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Africa’s Telecoms Titans: Vodacom Group

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Africa’s Telecoms Titans is a series by Techzim profiling the top 20 leading mobile operators on the continent. Each segment focuses on a specific mobile operator with insights into services provided including marketing and technical competencies.

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Vodacom Group: Vodafone’s Pan African Network

Total Subscribers: 43.5 million (As at 31 March 2011-Intergrated Report)

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Biggest market: 26.2 million subscribers in South Africa

Ownership status:

  • Listed on the Johannesburg Securities Exchange
  • Majority owned by Vodafone PLC

Market Capitalisation: R 128.2 Billion (US$18.3 Billion) – As of 17 July 2011 JSE Closing Share Price

Annual Revenue: 61.197billion (US$8.7 Billion)

Net Earnings: R13.96 Billion (US$1.9 Billion)

Employees: 7 481 as of 6 March 2011

The Vodacom Group is a 65% owned subsidiary of the UK based Vodafone PLC, the world’s biggest telecoms company. The group operates from its Johannesburg Headquarters and serves a market of 5 countries. It was founded in 1994 as a joint venture between Vodafone the South African Government’s fixed line operator; Telkom. The company grew to become South Africa’s leading mobile operator and expanded within the South and Central African region.

Vodacom’s core strengths lie in its relationship with Vodafone; the world’s biggest mobile operator by revenues and custodian of the most valuable brand in telecoms worldwide. Through this relationship, the company has been able to gain economies of scale where product development and marketing is concerned, getting access to group products like M-PESA and connectivity devices. It maintains a leadership position in South Africa (its home market). The operator is also a market leader in Tanzania, Lesotho (where it competes with Econet Lesotho), and Mozambique.

Vodacom recently rebranded from blue to red in line with Vodafone’s global policy of a uniform identity and to reinvent itself as a young company. The company has used this rebranding opportunity to refocus its strategy and reorganised our business by decentralising its operations around three areas:

  • Speed
  • Simplicity
  • Trust

Accordingly, it believes that it has evolved from a cool blue to a red hot persona.

Gateway Africa

Vodacom (under its Gateway Communications division) is Africa’s largest and most advanced connectivity solutions provider. It counts most key telecommunications operators on the continent among its clientele which also includes blue chip companies. The division provides satellite, wireless and fibre optic based solutions through the SEACOM, EASSy, and SAT-3 fibre optic cables-It will also connect to WACS when it is commissioned in 2012. It operates across 40 countries on the continent including Zimbabwe.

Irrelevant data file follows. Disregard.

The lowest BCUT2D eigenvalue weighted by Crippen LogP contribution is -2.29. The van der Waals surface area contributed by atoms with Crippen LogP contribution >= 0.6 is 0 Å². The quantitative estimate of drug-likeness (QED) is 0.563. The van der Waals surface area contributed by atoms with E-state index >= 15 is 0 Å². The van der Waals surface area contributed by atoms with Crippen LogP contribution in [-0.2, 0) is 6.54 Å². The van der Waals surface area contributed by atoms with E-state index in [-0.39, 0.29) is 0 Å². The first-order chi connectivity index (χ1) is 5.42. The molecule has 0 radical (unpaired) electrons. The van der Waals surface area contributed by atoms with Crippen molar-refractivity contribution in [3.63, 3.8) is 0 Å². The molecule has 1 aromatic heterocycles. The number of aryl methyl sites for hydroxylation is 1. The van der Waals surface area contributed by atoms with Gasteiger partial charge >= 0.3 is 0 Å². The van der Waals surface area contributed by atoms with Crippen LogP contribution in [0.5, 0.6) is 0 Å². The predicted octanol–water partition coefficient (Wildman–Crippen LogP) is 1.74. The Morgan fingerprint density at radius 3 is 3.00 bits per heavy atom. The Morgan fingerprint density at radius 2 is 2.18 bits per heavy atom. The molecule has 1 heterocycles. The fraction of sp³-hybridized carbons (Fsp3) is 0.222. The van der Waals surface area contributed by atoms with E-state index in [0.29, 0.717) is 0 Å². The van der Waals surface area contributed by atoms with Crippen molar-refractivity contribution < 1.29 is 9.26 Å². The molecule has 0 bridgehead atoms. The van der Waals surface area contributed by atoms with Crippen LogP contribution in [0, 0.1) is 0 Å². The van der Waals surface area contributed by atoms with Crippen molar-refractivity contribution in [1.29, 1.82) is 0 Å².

vodacom-gateway-map

Gateway Communications is the star within the group as it enables the company to tap into Africa’s booming telecoms space without expanding its GSM footprint. The group is in a strategic position to benefit from Africa’s evolving connectivity needs as it also provides cloud based services. It is intertwined with Gateway Business Africa; the group’s soft infrastructure focused division.

Technical Competencies:

Vodacom has consistently led the way in infrastructure and technical expertise; it began as the first cellular operator in South Africa (2G) in 1994 and pioneered data services, the company has achieved the same feat in other operating markets. It not invests in technology but pays careful attention to the needs of consumers in specific markets. This is largely been possible through the critical mass availed by Vodafone. The company (through Vodafone) works with vendors like ZTE and Ericsson to deploy market specific products and infrastructure. Handsets, network and IT equipment are for the most part negotiated and bought centrally through the Vodafone Procurement Company (‘VPC’).

It collaborates with Vodafone partners in other emerging markets like Turkey and Egypt to introduce services and connectivity products that are affordable and accessible such as a R1000 Android smartphone .During the 2010/2011 financial year the company directly sold 8.7 million phones across the group with 20.6% being smartphones.

Vodacom’s no frills definition of mobile broadband

The company has a total of 8394 base stations in South Africa and 2311 in other markets. All its networks are GPRS compliant with 3G available in all territories excluding DRC. Its entire 3G infrastructure in South Africa has a theoretical capacity of reaching speeds of 14.4 Mbps, with more than half being 21.6 Mbps capable and expansion plans heading in this direction. 2000 sites are HSPA+ standards (43.2Mbps) with investments into LTE on the cards. Vodacom’s guarantee is to provide customers with at least: